8 February 2017

Zimbabwe: HIV Targets Within Reach - Nac

Paidamoyo Chipunza — Zimbabwe is on course to meeting the HIV and Aids United Nations global targets aimed at increasing the number of HIV positive people who know their status, those on treatment and those with an undetectable level of HIV by 2020. Addressing journalists at a Zimbabwe Lawyers' for Human Rights meeting held in Harare recently, National Aids Council monitoring and evaluation director Mr Amon Mpofu said some provinces have actually surpassed some of the targets popularly known as the 90-90-90.

The 90-90-90 targets are aimed at increasing the number of HIV positive people who know their status by 90 percent, have at least 90 percent of those who know their status on treatment and have 90 percent of those on treatment's viral load reduced to undetectable levels by the year 2020.

Mr Mpofu said of the 1,2 million Zimbabweans estimated to be living with HIV, 74,2 percent now know their status from which 86,8 percent were on antiretroviral treatment. He said of those on treatment, 86,5 percent had undetectable levels of HIV.

"We aim to bring the HIV epidemic under control so that it no longer represents a public health threat to any population or country," said Mr Mpofu. He said to date, about 92 percent of all people on ARVs in Bulawayo, 90 percent in Masvingo and Matabeleland North provinces now have undetectable levels of HIV.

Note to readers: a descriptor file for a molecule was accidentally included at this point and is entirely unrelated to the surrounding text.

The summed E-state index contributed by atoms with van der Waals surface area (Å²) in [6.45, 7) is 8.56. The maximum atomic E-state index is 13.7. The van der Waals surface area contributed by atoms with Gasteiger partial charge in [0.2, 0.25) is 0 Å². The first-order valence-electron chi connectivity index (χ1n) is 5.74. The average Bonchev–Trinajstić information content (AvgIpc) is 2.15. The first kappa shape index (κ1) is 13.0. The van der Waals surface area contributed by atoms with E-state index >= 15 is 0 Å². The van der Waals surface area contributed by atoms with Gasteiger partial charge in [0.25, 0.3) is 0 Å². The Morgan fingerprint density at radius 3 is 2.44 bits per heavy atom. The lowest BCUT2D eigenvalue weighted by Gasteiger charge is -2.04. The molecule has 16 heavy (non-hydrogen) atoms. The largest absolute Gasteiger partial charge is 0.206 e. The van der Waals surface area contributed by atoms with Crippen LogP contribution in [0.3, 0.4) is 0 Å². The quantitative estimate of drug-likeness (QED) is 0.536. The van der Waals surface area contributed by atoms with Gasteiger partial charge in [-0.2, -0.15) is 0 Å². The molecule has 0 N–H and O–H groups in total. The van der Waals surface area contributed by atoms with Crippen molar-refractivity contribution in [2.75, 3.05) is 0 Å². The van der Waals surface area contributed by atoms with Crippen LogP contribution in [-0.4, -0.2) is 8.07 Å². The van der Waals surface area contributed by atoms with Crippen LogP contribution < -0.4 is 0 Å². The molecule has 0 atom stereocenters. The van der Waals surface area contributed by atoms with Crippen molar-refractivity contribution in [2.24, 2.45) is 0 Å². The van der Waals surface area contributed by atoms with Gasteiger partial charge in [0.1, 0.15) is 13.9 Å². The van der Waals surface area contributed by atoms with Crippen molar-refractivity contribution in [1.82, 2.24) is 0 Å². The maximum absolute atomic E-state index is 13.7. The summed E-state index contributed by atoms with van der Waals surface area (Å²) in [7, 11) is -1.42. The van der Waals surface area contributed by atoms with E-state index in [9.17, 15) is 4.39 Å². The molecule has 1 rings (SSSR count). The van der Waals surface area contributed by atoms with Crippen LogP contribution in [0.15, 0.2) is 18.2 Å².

Mr Mpofu said about 91 percent of those who know their status from Midlands and 92 percent from Matabeleland South provinces were on treatment. "Progress towards the 90-90-90 goals in Zimbabwe demonstrates that the national HIV programme has made great strides in responding to its HIV epidemic," said Mr Mpofu.

He said the recently concluded Zimbabwe Population-based Impact Assessment (Zimphia) bore testimony to an effective fight against the epidemic.

"The goal of ending the Aids epidemic in Zimbabwe by 2030 is within reach, provided there is continued expansion of HIV treatment programmes and targeted HIV testing, especially for men and young women," said Mr Mpofu.

According to Zimphia, HIV prevalence among the 20-24 age-group was three times higher among females compared to males in the same age-group. The Ministry of Health and Child Care is on record calling for prioritisation and scaling up of HIV services to sex workers, youths, prisoners, cross border truck drivers and young people-deemed most at risk populations.


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